Table 1. Demographics and Neuropsychological Testing Scores
Combined CohortsNCNC2FTDADPSPCBSPDStatistical AnalysisPost Hoc Analysis
bvFTDSDPNFA
  1. Group differences for the combined cohort for demographics and neuropsychological assessments. Values are mean (standard deviation). Group comparison with post hoc analysis was significant at p < 0.05.

  2. AD = Alzheimer disease; BNT = Boston naming task; bvFTD = behavioral variant FTD; CBS = corticobasal syndrome; CDRsb = Clinical Dementia Rating sum of boxes; CVLT = California verbal learning task; F = female; FTD = frontotemporal degeneration; M = male; max = maximum; MMSE = Mini-Mental State Examination; NA = not applicable; NC = normal controls; NC2 = clinically normal carriers of known FTD-causing mutations; NS = not significant; PD = Parkinson disease; PNFA = progressive nonfluent aphasia; PSP = progressive supranuclear palsy; SD = semantic dementia.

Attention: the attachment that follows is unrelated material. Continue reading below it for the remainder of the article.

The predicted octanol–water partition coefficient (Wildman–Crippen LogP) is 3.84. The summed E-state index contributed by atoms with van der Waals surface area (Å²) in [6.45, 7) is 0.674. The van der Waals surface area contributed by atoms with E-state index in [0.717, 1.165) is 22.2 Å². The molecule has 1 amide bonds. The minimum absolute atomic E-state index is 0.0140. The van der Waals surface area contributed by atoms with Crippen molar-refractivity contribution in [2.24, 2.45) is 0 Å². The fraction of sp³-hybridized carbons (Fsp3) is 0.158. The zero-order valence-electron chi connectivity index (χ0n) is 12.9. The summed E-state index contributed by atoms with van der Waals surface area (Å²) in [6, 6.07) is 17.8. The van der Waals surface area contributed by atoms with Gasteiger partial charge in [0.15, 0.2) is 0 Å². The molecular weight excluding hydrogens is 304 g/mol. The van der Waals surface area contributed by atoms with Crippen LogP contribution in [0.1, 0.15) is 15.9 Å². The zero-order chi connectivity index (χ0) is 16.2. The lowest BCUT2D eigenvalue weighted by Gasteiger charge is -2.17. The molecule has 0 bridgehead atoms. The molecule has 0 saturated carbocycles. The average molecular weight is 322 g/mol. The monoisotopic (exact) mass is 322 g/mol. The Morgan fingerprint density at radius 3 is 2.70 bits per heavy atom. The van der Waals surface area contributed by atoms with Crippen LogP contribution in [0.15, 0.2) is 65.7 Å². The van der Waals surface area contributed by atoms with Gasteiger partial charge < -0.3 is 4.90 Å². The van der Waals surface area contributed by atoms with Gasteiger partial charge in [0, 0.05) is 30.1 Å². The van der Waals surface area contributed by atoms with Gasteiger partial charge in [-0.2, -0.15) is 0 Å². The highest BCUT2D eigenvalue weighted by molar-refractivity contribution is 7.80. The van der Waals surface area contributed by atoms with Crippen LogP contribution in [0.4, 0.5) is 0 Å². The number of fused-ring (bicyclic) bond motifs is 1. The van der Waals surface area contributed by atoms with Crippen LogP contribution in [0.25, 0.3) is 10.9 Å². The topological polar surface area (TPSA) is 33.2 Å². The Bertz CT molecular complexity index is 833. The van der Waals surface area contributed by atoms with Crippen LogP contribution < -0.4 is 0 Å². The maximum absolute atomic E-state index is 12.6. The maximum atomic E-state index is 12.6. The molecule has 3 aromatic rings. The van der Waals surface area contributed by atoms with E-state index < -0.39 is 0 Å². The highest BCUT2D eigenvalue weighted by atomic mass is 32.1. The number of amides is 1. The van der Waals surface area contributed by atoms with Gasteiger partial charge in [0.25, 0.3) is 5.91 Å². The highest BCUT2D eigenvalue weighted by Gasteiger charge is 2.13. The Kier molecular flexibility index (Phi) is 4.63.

Demographics           
No.4784516185022176  
Age, yr66 (11)54 (10)61 (8)63 (7)70 (7)66 (9)68 (7)68 (8)70 (5)F8,229 = 4.54NC2 > NC, PNFA, AD, PSP, PD, CBS; PNFA > bvFTD
Gender, M/F26/214/432/136/1011/728/2211/116/113/3χ28,229 = 10.02NS
Education, yr17 (2)20 (3)16 (3)17 (2)17 (4)15 (4)15 (2)15 (3)17 (3)F8,180 = 2.17NS
Duration, yrNANA6.5 (5.8)4.4 (1.6)5.5 (2.3)5.1 (2.1)6.4 (2.3)4.8 (3.9)NAF5,81 = 0.690NS
General           
MMSE29.0 (1.8)28.3 (0.6)24.6 (2.6)21.5 (8.4)23.6 (4.8)19.9 (5.8)26.2 (3.3)25.5 (3.2)28.5 (0.8)H8 = 91.22NC > all; NC2 > AD, PNFA; AD < bvFTD, PNFA, PSP, PD, CBS; PNFA < PSP, PD
CDRsb0.0 (0)0.0 (0)6.03 (3.1)4.1 (2.5)3.7 (2.7)4.9 (3.1)4.2 (2.1)3.1 (2.5)0.7 (0.9)H8 = 85.63NC, NC2 < all; bvFTD > AD, CBS; PD < bvFTD, SD, PNFA, AD